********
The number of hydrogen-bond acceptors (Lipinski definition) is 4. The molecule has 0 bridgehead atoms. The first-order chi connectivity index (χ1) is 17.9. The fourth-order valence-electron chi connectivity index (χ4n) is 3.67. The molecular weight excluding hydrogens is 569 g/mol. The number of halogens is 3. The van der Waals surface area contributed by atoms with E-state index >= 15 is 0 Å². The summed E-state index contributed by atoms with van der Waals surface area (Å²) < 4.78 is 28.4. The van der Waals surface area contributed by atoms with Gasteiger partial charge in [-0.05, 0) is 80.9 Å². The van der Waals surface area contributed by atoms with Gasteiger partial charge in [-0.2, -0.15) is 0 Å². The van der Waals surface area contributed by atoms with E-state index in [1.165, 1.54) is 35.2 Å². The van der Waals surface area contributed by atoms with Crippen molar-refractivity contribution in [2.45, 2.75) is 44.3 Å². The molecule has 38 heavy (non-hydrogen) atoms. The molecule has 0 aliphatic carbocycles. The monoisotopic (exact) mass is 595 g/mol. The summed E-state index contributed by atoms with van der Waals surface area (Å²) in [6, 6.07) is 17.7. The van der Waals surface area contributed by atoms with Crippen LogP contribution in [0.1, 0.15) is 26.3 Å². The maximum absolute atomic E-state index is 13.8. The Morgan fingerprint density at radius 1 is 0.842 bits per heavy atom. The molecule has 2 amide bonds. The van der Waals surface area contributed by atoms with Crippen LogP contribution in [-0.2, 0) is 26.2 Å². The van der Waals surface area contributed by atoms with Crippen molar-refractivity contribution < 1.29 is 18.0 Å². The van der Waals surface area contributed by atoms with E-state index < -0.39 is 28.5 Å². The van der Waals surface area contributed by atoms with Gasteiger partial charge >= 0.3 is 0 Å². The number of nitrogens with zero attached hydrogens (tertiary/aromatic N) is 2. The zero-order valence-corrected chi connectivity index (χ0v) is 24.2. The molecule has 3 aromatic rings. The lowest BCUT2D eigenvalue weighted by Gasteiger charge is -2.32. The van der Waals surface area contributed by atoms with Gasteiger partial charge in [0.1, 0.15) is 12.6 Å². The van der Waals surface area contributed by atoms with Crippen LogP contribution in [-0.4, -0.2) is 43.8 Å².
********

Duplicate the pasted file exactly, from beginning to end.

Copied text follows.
The number of hydrogen-bond acceptors (Lipinski definition) is 4. The molecule has 0 bridgehead atoms. The first-order chi connectivity index (χ1) is 17.9. The fourth-order valence-electron chi connectivity index (χ4n) is 3.67. The molecular weight excluding hydrogens is 569 g/mol. The number of halogens is 3. The van der Waals surface area contributed by atoms with E-state index >= 15 is 0 Å². The summed E-state index contributed by atoms with van der Waals surface area (Å²) < 4.78 is 28.4. The van der Waals surface area contributed by atoms with Gasteiger partial charge in [-0.05, 0) is 80.9 Å². The van der Waals surface area contributed by atoms with Gasteiger partial charge in [-0.2, -0.15) is 0 Å². The van der Waals surface area contributed by atoms with E-state index in [1.165, 1.54) is 35.2 Å². The van der Waals surface area contributed by atoms with Crippen molar-refractivity contribution in [2.45, 2.75) is 44.3 Å². The molecule has 38 heavy (non-hydrogen) atoms. The molecule has 0 aliphatic carbocycles. The monoisotopic (exact) mass is 595 g/mol. The summed E-state index contributed by atoms with van der Waals surface area (Å²) in [6, 6.07) is 17.7. The van der Waals surface area contributed by atoms with Crippen LogP contribution in [0.1, 0.15) is 26.3 Å². The maximum absolute atomic E-state index is 13.8. The Morgan fingerprint density at radius 1 is 0.842 bits per heavy atom. The molecule has 2 amide bonds. The van der Waals surface area contributed by atoms with Crippen LogP contribution in [-0.2, 0) is 26.2 Å². The van der Waals surface area contributed by atoms with Crippen molar-refractivity contribution < 1.29 is 18.0 Å². The van der Waals surface area contributed by atoms with E-state index < -0.39 is 28.5 Å². The van der Waals surface area contributed by atoms with Gasteiger partial charge >= 0.3 is 0 Å². The number of nitrogens with zero attached hydrogens (tertiary/aromatic N) is 2. The zero-order valence-corrected chi connectivity index (χ0v) is 24.2. The molecule has 3 aromatic rings. The lowest BCUT2D eigenvalue weighted by Gasteiger charge is -2.32. The van der Waals surface area contributed by atoms with Gasteiger partial charge in [0.1, 0.15) is 12.6 Å². The van der Waals surface area contributed by atoms with Crippen LogP contribution in [-0.4, -0.2) is 43.8 Å².